Presidential primary took place a
few weeks ago.
"If you listen to the state's local
satirist, Barry Crimmins," Morrissey
says, "Every one thinks we're really
smart for a few weeks every four
years, then all of a sudden we're
stupid again.".
That, however, is not the reason
why he moved away. "I wanted to be
near a major airport," he says.
Morrissey says he also wanted to
be near a bigger folk music scene.
Along with Colorado, Boston has
always been a center for up-and-
coming singer/songwriters. Morris-
sey says that he sees the genre
expanding to many other areas of the
country where it hasn't been excep-
tionally popular before. Including
artists like Christine Lavin, John
Gorka and Patty Larkin, Morrissey

an others
sees himself as part of a group of
young performers involved with, and
partly responsible for, this folk mu-
sic renaissance.
They are only partly responsible,
since the relatively small labels they
are on have been promoting the
artists a great deal. When Robert
Johnson went gold last year, Mor-
rissey says, "There were literally
people at Columbia who said, 'Can
we get this guy on Letterman?"'
Although he is happy when other
artists, such as Suzanne Vega, who
sings on Inside's title track, are
signed by major labels, he feels that
he is in the best possible environ-
ment. The people at the indie
Rounder, Morrissey says, "are fans
of their artists, care about the music,
and give me complete artistic free-
dom. My friends who are on the ma-
jors feel a pressure to crank out hits.
"All I have to do," he says, "is
write good songs." At least he
knows what his priorities are.
BILL MORRISSEY plays at the Ark
Sunday with Johnny Cunningham.
$9.75 for members, students, seniors
and $10.75 for everyone else. The
show is at 8 p.m., but you can catch
Morrissey playing for free at
Schoolkids' at 1p.m.

x

.

The University of Michigan
SCHOOL OF MUSIC

Sun. Mar. 8

1 Tue. Mar. 10

Thu. Mar. 12

Faculty Recital by
Willis Patterson, bass
Premiere of Gabriel's Call by DaCosta and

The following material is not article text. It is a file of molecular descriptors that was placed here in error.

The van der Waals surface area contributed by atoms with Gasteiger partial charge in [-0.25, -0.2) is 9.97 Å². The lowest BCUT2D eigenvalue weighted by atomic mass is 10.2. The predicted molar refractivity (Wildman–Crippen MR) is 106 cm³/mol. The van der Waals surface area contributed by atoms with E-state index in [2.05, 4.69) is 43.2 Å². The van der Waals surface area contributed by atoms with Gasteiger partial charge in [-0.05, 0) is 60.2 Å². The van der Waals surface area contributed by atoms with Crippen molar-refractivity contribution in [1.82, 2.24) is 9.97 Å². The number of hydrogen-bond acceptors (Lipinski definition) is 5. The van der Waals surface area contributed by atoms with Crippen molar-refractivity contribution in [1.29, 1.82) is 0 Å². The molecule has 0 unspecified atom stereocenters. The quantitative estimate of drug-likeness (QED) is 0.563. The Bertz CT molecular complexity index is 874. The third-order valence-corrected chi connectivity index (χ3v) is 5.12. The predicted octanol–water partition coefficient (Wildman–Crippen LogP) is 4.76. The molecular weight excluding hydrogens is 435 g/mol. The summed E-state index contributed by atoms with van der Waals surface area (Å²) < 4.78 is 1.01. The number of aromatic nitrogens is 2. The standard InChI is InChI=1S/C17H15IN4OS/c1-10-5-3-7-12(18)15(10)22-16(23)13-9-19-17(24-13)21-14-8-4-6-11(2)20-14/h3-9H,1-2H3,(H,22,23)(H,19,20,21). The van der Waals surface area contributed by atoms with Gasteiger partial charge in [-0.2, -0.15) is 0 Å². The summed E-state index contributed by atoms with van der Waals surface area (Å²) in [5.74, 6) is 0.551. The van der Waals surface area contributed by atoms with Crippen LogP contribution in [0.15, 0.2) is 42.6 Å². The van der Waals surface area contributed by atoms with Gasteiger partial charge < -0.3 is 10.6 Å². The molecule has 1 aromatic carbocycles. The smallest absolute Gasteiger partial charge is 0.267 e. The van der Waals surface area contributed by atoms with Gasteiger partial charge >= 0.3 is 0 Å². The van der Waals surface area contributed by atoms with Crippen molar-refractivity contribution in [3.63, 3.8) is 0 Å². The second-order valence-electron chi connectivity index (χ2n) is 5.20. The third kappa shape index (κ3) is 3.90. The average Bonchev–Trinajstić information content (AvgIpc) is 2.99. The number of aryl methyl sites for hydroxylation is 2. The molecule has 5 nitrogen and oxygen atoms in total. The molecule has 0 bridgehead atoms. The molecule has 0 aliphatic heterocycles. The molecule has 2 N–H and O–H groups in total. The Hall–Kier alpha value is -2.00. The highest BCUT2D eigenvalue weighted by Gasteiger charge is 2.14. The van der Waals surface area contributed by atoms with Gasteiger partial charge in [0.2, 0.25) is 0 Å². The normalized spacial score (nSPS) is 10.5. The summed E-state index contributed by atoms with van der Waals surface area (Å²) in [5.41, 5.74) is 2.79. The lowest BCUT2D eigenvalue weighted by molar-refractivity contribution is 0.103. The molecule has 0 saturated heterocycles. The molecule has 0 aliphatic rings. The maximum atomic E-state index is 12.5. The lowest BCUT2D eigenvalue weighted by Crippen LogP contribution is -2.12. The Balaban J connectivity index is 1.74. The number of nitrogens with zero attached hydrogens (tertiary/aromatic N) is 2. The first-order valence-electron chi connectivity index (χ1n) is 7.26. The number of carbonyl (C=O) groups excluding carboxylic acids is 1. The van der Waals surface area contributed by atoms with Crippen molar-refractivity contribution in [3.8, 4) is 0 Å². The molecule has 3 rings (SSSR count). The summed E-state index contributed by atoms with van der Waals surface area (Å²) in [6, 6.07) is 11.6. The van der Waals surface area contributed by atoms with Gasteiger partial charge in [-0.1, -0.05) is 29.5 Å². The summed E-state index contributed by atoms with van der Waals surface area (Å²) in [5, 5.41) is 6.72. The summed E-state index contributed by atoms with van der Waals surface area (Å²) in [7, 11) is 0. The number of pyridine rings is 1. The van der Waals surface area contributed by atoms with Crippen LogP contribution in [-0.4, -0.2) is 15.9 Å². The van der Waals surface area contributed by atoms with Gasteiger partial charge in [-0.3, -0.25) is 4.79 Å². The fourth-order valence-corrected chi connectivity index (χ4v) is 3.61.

music of Scarlatti, Mozart, Handel, Wolf,
and others
School of Music Recital Hall, 4 p.m.
University Choir
Jerry Blackstone, conductor
Scott Van Ornum, piano
An American Program :
Lauridsen: "Mid-Winter Songs" and
works by Pfautsch, Gershwin, Ives and
Undine Smith Moore
Hill Auditorium, 8 p.m.
Jazz Combos
Ed Sarath, director
Free Admission
North Campus Commons, 8 p.m.
New Works from the Electronic
Music Studios
Music of Angell, Chambers, Costa, Hogan,
Morrison, Palmer, Newby and Phan
Guest artists Matthias Biehler, Tom Frank,
Doug Hagley, Jeremy Steward and members
of the University Dance Company
Rackham Lecture Hall, 8 p.m.
Faculty Artists Concert
University Musical Society
Selections from the Edison Collection, with
Karen Lykes, mezzo-soprano, and Jerry
TPuit niano

99 0
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Copying
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Phone: 665-9200 Fax: 930-2800

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Members of Malini Srirama's dance troupe display the eleg ant costumery
that accompanies Indian classical dance.
Throw away those toe
shoes forIndian ballet
by Diane Frieden
After being exposed to canonized ballet, it can be a refreshing change to
view another culture's representation of the classic art form, one that has
been performed for over ten times as long as our country is old.
Absent are the cotton candy tulle skirts and the stark leotards. The troupe
of Malini Srirama is wrapped in traditional costumes which Srirama brought
back from one of her many trips to India; they wear exotically colorful lane
scarves and elaborate gold ornaments.
Billed as "Classical Indian Dance Ballet," Srirama & Troupe offer
Nritya-Ganga, which translates to "The Divine River of Dance." The three
movements flow through the history of east Indian dance style, starting with
the gods and ending in the present.
"This is a new, original dance ballet." Srirama said. "I wanted to d
something different, with Hindu mythology and a historic perspective df
dance."
Srirama culled ideas from both ancient and modern poets, from Sanskot
text dating as far back 2000 B.C. The music includes "a small interlude of
drums," played on stage, said Srirama, and what she called "famous lyrics,"
written by the poet/historian/sage Bharatha Natya in the book Natya Sastra
which covers dance, drama, and music.
Bharatha appears as a character in the first movement, who receives
dance instruction from the gods and translates it to those on earth. The
second episode in Nritya-Ganga leans more toward fantasy than history,
where "dancers perform for the queen Shantala in 1080, in a temple, as
beautiful sculptures," said Srirama. The queen has built a beautiful temple,
full of carvings, and she falls into a trance-like state and "visualizes celestial
dancers," Srirama said.
That the title's translation evokes images of water is no accident. The
performance is a benefit to aid the Rural Drinking Water Project, to provide
clean and safe drinking water in several villages in India. Aside from that
positive and environmentally sound outcome of the performance, Srirama
thinks that people should attend the ballet to stretch their experiences. "Ites
good to be exposed to another culture." she said. "And it's very good
entertainment."
NRITYA-GANGA will be performed March 6 at the Power Center at 8 p.i.
Tickets are $7 and $5 with student I.D. For more information call 763-
TKTS or (313) 645-6666.

Sat. Mar.

14

Doe s your resume have all the
punch of a 98-pound weakling?
PUMP IT UP.

:
rf

Sun. Mar. 15

0